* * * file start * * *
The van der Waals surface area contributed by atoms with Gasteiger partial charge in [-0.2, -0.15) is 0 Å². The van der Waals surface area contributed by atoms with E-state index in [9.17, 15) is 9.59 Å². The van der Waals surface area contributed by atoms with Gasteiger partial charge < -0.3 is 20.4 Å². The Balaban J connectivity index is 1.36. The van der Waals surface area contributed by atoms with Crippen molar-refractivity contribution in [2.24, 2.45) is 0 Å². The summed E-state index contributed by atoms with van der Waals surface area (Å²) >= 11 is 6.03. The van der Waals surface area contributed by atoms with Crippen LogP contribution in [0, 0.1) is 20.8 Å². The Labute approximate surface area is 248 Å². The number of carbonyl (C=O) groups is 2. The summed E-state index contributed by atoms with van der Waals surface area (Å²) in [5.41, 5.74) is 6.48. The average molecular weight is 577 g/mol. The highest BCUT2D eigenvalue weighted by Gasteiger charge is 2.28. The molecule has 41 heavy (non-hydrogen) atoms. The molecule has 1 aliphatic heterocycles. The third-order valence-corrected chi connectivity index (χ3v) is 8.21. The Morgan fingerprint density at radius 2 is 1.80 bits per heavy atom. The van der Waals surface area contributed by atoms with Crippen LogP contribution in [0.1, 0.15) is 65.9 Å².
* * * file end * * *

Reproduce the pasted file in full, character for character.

The van der Waals surface area contributed by atoms with Gasteiger partial charge in [-0.2, -0.15) is 0 Å². The van der Waals surface area contributed by atoms with E-state index in [9.17, 15) is 9.59 Å². The van der Waals surface area contributed by atoms with Gasteiger partial charge < -0.3 is 20.4 Å². The Balaban J connectivity index is 1.36. The van der Waals surface area contributed by atoms with Crippen molar-refractivity contribution in [2.24, 2.45) is 0 Å². The summed E-state index contributed by atoms with van der Waals surface area (Å²) >= 11 is 6.03. The van der Waals surface area contributed by atoms with Crippen LogP contribution in [0, 0.1) is 20.8 Å². The Labute approximate surface area is 248 Å². The number of carbonyl (C=O) groups is 2. The summed E-state index contributed by atoms with van der Waals surface area (Å²) in [5.41, 5.74) is 6.48. The average molecular weight is 577 g/mol. The highest BCUT2D eigenvalue weighted by Gasteiger charge is 2.28. The molecule has 41 heavy (non-hydrogen) atoms. The molecule has 1 aliphatic heterocycles. The third-order valence-corrected chi connectivity index (χ3v) is 8.21. The Morgan fingerprint density at radius 2 is 1.80 bits per heavy atom. The van der Waals surface area contributed by atoms with Crippen LogP contribution in [0.1, 0.15) is 65.9 Å².